The polycarbonate is produced under the same conditions as in Example 1a).
Addition of Additive:
From the melt stream, which is fed into a further cage reactor, a partial stream of 150 kg of melt/hour is branched off by means of a gear-type pump, 1 85 g of 5% aqueous phosphoric acid/hour is added through a lance consisting of the material 2.4605, which is directly connected to the melt line, and the mixture is fed through a static mixer with a length-to-diameter ratio of 20 and recycled to the main melt stream. Directly after the mixing, the phosphoric acid is homogeneously distributed in the overall melt stream by means of a further static mixer.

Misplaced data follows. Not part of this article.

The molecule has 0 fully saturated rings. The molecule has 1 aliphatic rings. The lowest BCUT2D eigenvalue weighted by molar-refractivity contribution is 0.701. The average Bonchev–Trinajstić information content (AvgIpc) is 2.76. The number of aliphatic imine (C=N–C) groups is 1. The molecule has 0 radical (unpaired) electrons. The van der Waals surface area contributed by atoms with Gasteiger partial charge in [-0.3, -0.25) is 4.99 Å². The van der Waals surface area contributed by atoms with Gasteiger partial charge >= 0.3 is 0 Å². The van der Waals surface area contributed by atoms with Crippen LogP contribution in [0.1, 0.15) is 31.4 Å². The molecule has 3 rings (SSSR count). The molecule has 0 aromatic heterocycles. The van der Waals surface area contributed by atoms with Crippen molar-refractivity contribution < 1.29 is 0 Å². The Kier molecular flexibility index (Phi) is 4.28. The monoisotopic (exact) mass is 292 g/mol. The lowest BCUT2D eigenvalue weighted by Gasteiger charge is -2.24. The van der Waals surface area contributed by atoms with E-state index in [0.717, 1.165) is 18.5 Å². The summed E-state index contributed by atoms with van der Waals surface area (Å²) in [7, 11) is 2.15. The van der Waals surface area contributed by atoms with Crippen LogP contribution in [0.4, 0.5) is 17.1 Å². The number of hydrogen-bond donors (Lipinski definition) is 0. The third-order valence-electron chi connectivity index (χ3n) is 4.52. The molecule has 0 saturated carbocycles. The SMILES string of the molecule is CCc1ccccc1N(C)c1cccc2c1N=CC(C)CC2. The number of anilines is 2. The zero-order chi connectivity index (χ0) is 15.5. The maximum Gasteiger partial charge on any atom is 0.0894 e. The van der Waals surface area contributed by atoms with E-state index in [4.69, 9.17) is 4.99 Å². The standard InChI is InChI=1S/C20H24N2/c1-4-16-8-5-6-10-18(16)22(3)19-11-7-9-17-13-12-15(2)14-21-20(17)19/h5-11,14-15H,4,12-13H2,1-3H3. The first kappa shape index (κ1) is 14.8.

The melt treated in this way is further subjected to the process conditions in a further cage reactor at 284° C., 0.7 mbar and at a mean residence time of 130 minutes, and is discharged and granulated.
The vapors are condensed in the vacuum unit and following units.
The polycarbonate obtained has the characteristic data shown in Table 1.
After a 3-day run the lance is dismantled. Clear signs of corrosion are found at the outlet point and crossover point of the phosphoric acid. Likewise, the inlet region of the static mixer consisting of the material 1.4571 is clearly affected by corrosion.